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Repeated Embolic Stroke From an Infected Aortic Arch Graft With Transesophageal Echocardiography–Documented Mobile Vegetation

Masaki Naganuma, MD; Kazunori Toyoda, MD; Masatoshi Koga, MD; Hiroyuki Kawano, MD; Hitoshi Matsuda, MD; Kazuo Minematsu, MD
Arch Neurol. 2009;66(9):1168-1169. doi:10.1001/archneurol.2009.187.
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A 50-year-old man underwent total arch graft replacement surgery for life-threatening thoracic aortic dissection and then developed a postoperative graft infection with methicillin-resistant Staphylococcus aureus. The graft infection was treated by mediastinal lavage and high-pressure vacuum for 3 vessels with omentopexy. A year later, the patient became febrile and started taking oral and intravenous antibiotics at an outpatient clinic.

A few months later, he suddenly developed dysarthria and right hemiparesis and was emergently admitted to our stroke center. On laboratory examinations, the white blood cell count (18000/μL; to convert to ×109 per liter, multiply by 0.001) and the highly sensitive C-reactive protein level (150.5 mg/L; to convert to nanomoles per liter, multiply by 9.524) were elevated. Diffusion-weighted magnetic resonance imaging demonstrated fresh small infarcts scattered in both cerebral and both cerebellar hemispheres (Figure, A). Intracranial magnetic resonance angiography showed no vascular occlusion. Although the infected emboli from the arch graft were thought to have caused multiple embolic strokes, emergent transthoracic echocardiography and chest computed tomography showed no infected changes. On transesophageal echocardiography (TEE), a mobile, irregular-shaped isoechoic and hypoechoic mass, 5.9 × 7.4 mm in diameter, was delineated at the origin of the prosthetic left subclavian artery (Figure, B) (video), suggesting vegetation. Fluorine 18–labeled fluorodeoxyglucose (FDG) positron emission tomography (PET) demonstrated increased tracer uptake in the grafted ascending aorta and aortic arch (Figure, C). Intravenous linezolid administration was immediately started for the graft infection that was due to methicillin-resistant S aureus; the bacterium was later identified.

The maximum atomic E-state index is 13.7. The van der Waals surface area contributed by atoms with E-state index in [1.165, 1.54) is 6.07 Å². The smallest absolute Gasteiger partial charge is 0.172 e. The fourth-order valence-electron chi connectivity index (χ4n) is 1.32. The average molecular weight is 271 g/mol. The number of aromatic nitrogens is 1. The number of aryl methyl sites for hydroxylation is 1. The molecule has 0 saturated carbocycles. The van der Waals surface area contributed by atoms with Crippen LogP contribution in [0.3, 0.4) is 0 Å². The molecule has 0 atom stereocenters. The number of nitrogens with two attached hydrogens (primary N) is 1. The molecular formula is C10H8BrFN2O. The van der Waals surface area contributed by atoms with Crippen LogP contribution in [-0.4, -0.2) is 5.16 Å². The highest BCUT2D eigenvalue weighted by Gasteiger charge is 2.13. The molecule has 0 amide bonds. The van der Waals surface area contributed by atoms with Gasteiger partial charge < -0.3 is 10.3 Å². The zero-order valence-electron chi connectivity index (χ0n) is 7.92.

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Neuroimaging and vascular imaging for stroke and graft infection. A, Diffusion-weighted magnetic resonance images showing fresh small infarcts scattered in both cerebral and both cerebellar hemispheres. B, Transesophageal echocardiography showing the mobile vegetation at the origin of the left subclavian artery (white arrow). C, Fluorine 18–labeled fluorodeoxyglucose positron emission tomography on day 3 showing increased tracer uptake in the ascending aorta and aortic arch (black arrows) that were replaced with the graft, but not in the descending aorta (white arrows). R indicates right; L, left.

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